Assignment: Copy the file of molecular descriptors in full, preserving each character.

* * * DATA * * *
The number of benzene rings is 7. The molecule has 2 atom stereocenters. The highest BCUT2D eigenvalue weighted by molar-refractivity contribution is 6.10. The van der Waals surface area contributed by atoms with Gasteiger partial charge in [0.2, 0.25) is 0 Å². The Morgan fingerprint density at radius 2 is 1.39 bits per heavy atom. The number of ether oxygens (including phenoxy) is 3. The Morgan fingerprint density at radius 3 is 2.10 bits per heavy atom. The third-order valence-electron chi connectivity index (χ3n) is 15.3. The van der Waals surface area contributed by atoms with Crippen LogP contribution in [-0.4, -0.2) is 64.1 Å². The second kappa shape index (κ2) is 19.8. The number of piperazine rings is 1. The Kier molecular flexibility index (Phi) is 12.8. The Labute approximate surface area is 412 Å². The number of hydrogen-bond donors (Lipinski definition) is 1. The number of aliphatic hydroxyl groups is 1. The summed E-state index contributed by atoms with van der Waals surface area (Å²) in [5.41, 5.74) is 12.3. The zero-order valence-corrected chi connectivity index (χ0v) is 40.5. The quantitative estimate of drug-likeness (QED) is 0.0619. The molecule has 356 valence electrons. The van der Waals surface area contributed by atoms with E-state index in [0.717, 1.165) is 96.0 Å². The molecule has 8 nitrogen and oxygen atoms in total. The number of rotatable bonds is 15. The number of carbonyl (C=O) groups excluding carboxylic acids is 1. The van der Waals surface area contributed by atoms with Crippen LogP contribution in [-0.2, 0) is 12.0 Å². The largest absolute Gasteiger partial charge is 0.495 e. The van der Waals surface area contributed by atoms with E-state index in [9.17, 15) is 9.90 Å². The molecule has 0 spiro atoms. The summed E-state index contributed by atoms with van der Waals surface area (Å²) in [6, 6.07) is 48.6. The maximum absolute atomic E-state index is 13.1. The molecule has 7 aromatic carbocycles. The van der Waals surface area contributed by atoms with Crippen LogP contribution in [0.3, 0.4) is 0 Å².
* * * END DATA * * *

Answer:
The number of benzene rings is 7. The molecule has 2 atom stereocenters. The highest BCUT2D eigenvalue weighted by molar-refractivity contribution is 6.10. The van der Waals surface area contributed by atoms with Gasteiger partial charge in [0.2, 0.25) is 0 Å². The Morgan fingerprint density at radius 2 is 1.39 bits per heavy atom. The number of ether oxygens (including phenoxy) is 3. The Morgan fingerprint density at radius 3 is 2.10 bits per heavy atom. The third-order valence-electron chi connectivity index (χ3n) is 15.3. The van der Waals surface area contributed by atoms with Crippen LogP contribution in [-0.4, -0.2) is 64.1 Å². The second kappa shape index (κ2) is 19.8. The number of piperazine rings is 1. The Kier molecular flexibility index (Phi) is 12.8. The Labute approximate surface area is 412 Å². The number of hydrogen-bond donors (Lipinski definition) is 1. The number of aliphatic hydroxyl groups is 1. The summed E-state index contributed by atoms with van der Waals surface area (Å²) in [5.41, 5.74) is 12.3. The zero-order valence-corrected chi connectivity index (χ0v) is 40.5. The quantitative estimate of drug-likeness (QED) is 0.0619. The molecule has 356 valence electrons. The van der Waals surface area contributed by atoms with E-state index in [0.717, 1.165) is 96.0 Å². The molecule has 8 nitrogen and oxygen atoms in total. The number of rotatable bonds is 15. The number of carbonyl (C=O) groups excluding carboxylic acids is 1. The van der Waals surface area contributed by atoms with Crippen LogP contribution in [-0.2, 0) is 12.0 Å². The largest absolute Gasteiger partial charge is 0.495 e. The van der Waals surface area contributed by atoms with E-state index in [9.17, 15) is 9.90 Å². The molecule has 0 spiro atoms. The summed E-state index contributed by atoms with van der Waals surface area (Å²) in [6, 6.07) is 48.6. The maximum absolute atomic E-state index is 13.1. The molecule has 7 aromatic carbocycles. The van der Waals surface area contributed by atoms with Crippen LogP contribution in [0.3, 0.4) is 0 Å².